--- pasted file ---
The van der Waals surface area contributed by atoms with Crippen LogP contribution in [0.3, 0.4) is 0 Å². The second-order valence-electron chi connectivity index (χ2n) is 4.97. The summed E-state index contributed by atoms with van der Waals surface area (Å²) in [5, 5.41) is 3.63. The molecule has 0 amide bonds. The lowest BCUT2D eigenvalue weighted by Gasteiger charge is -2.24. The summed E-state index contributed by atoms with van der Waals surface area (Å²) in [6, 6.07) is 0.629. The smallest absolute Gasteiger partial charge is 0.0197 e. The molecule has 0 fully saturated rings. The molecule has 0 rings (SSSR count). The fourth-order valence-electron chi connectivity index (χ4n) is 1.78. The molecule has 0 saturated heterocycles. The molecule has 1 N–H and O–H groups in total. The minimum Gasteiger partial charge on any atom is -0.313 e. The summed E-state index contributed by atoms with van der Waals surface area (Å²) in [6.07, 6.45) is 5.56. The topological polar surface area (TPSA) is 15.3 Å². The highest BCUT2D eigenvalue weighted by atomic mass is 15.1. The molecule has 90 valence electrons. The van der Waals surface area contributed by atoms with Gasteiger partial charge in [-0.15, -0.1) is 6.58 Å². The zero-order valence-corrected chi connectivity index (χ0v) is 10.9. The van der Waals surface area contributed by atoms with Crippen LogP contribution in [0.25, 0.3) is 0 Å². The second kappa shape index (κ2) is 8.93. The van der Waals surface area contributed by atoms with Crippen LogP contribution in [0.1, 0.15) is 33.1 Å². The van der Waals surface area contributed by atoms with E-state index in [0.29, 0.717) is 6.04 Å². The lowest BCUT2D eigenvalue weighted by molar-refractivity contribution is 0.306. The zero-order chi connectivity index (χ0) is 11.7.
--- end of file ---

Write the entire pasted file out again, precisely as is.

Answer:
The van der Waals surface area contributed by atoms with Crippen LogP contribution in [0.3, 0.4) is 0 Å². The second-order valence-electron chi connectivity index (χ2n) is 4.97. The summed E-state index contributed by atoms with van der Waals surface area (Å²) in [5, 5.41) is 3.63. The molecule has 0 amide bonds. The lowest BCUT2D eigenvalue weighted by Gasteiger charge is -2.24. The summed E-state index contributed by atoms with van der Waals surface area (Å²) in [6, 6.07) is 0.629. The smallest absolute Gasteiger partial charge is 0.0197 e. The molecule has 0 fully saturated rings. The molecule has 0 rings (SSSR count). The fourth-order valence-electron chi connectivity index (χ4n) is 1.78. The molecule has 0 saturated heterocycles. The molecule has 1 N–H and O–H groups in total. The minimum Gasteiger partial charge on any atom is -0.313 e. The summed E-state index contributed by atoms with van der Waals surface area (Å²) in [6.07, 6.45) is 5.56. The topological polar surface area (TPSA) is 15.3 Å². The highest BCUT2D eigenvalue weighted by atomic mass is 15.1. The molecule has 90 valence electrons. The van der Waals surface area contributed by atoms with Gasteiger partial charge in [-0.15, -0.1) is 6.58 Å². The zero-order valence-corrected chi connectivity index (χ0v) is 10.9. The van der Waals surface area contributed by atoms with Crippen LogP contribution in [0.25, 0.3) is 0 Å². The second kappa shape index (κ2) is 8.93. The van der Waals surface area contributed by atoms with Crippen LogP contribution in [0.1, 0.15) is 33.1 Å². The van der Waals surface area contributed by atoms with E-state index in [0.29, 0.717) is 6.04 Å². The lowest BCUT2D eigenvalue weighted by molar-refractivity contribution is 0.306. The zero-order chi connectivity index (χ0) is 11.7.